cerusee: a white redheaded girl in a classroom sitting by the window chewing on a pencil and looking bored (Default)
Novels/prose books:

Heyer, Georgette: Venetia.

Bujold, Lois McMaster: The Sharing Knife: Passage
(the more I read in this series, the more I like it).

Graphic novels/cartoons:

Various: The Complete Cartoons of the New Yorker.


Ashihara Hinako: The Sand Chronicles vol. 2

Nakamura Yoshiki: Skip*Beat vols. 12-13.

Tsukaba Sakura: Penguin Revolution vol. 5
(I've having some trouble maintaining my suspension of disbelief vis a vis the implausibly successful cross-dressing. But it's still utterly charming).

Akino Matsuri: Petshop of Horrors: Tokyo vol. 2.
cerusee: a white redheaded girl in a classroom sitting by the window chewing on a pencil and looking bored (Default)
Graphic novels/cartoons:

Decker, Timothy: Run Far, Run Fast
(rather lacking in plot or direction. The blurb on the inside cover mislead me into thinking that it would have some, which is why the absence bothered me. The art reminds me of Edward Gorey, with everybody's faces represented by simple, undecipherable slashes, withholding any sense of connection into the minds of the characters, who are only externally described by the narration. I do not mean that as a bad thing, as it is appropriately unsettling, with a fearful tinge to it. This is a book about the Black Plague; a sense of horror is not out of place).

Chast, Roz: The Party After You Left
(the aggressive disinterest towards life outside New York is the most annoying export of the city; material glorying in the ability to live inside a bubble that sneers at not-New York whenever it pauses in ignoring not-New York doesn't resonate with me. But since I'm not from New York, and I'm okay with that, Roz Chast is not interested in having me as an audience. I will solve this dilemma in the future by not reading her cartoons, and we'll both be happy.).

Sfar, Joann: Little Vampire Goes to School, Little Vampire Does Kung-Fu
(cute! they've got that bemusing Sfar accessibility).


Otomo Katsuhiro: Akira vol. 3.

Bouquillard, Jocelyn, and Christophe Marquet: Hokusai: First Manga Master
(eeeee! What a lovely selection of pieces. Um, it's just a selection of works from Hokusai's volumes of manga--manga being a term I think he did not invent himself, but which was not in common use at the time he published his instructional art books--accompanied by a couple of contextual essays and blurbs before each thematic section. It's lovely, and beautifully printed, and worth looking up if you have any interest in Hokusai).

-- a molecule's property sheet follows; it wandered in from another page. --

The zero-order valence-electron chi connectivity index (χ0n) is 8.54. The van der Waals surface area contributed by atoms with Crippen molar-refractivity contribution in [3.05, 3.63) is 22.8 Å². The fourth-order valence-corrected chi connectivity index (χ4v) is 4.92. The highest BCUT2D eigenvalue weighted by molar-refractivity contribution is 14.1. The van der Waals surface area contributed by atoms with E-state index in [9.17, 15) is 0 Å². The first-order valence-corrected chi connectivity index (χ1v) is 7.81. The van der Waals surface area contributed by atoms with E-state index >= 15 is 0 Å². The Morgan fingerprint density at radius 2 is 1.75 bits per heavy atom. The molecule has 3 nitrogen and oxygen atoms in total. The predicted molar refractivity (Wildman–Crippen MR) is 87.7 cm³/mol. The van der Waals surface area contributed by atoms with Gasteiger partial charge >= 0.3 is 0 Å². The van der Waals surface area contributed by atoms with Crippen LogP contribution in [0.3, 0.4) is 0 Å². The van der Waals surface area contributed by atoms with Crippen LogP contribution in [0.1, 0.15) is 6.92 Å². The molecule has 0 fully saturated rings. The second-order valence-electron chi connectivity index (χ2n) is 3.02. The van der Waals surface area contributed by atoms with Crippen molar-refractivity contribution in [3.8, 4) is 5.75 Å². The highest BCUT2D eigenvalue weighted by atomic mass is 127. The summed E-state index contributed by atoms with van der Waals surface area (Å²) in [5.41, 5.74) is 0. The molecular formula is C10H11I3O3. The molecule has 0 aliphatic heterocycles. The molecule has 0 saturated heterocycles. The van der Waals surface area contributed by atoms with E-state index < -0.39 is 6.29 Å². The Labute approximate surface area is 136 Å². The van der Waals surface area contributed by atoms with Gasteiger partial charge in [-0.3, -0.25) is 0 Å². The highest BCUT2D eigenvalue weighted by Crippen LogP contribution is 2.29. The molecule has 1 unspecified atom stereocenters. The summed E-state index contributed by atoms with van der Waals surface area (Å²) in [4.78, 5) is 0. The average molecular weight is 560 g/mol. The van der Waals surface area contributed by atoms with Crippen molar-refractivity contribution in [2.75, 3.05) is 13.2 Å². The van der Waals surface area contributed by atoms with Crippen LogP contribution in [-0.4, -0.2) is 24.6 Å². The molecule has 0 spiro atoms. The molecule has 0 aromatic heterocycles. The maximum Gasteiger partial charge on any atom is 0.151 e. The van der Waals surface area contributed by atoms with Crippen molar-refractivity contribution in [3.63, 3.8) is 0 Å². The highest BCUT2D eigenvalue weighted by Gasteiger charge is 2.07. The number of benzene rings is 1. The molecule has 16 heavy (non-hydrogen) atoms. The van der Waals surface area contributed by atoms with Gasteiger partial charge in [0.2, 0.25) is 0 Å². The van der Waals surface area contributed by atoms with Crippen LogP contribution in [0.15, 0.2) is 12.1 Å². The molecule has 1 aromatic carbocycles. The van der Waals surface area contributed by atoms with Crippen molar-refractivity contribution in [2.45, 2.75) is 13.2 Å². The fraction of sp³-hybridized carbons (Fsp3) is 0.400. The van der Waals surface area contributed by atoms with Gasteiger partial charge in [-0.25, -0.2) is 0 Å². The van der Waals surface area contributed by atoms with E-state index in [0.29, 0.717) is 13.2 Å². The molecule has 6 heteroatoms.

cerusee: a white redheaded girl in a classroom sitting by the window chewing on a pencil and looking bored (Default)
Graphic novels/cartoons:

Kim, Derek Kirk: Good As Lily
(Minx title, the second I've liked. I freakin' loved this. Kim comes highly recommended, but I'd read a review that lowered my expectations of this book, so I feel I approached it from a balanced viewpoint).

Addams, Charles: My Crowd
(it took me, like, five minutes to read this, since I've read several Addams collections already, and this was drawn partly from those).

I don't know if it counts, but while I was in the library, sitting next to one of the graphic novel shelves and reading, I was approached by a five-year-old who pulled a volume of JLA Year One off the shelf and, after identifying The Flash for me--as I learned later, his favorite superhero--asked me to name the other people in the picture (as in, he didn't know who they were; it wasn't some kind of geek identification ritual; the kid was pre-literate. He's going to need at least another five years before he learns to hang out on those kinds of message boards). I did so, and somehow this led to him pulling Spiderman: House of M off of the shelf and having me coach him through it. I didn't get a chance to read any of it, per se, but I think I followed the plot well enough based on the art. He, thank god, did not appear to absorb much of the dastardly tale of lies, violence, MPD, and suicide. Have you ever tried to explain burning in effigy to a five-year-old? It's not easy.


Mashima Hiro: Fairy Tale vol. 1
(I liked this so much more than I ever expected to. It's not revelatory anything, but it's sort of gosh-darn fun).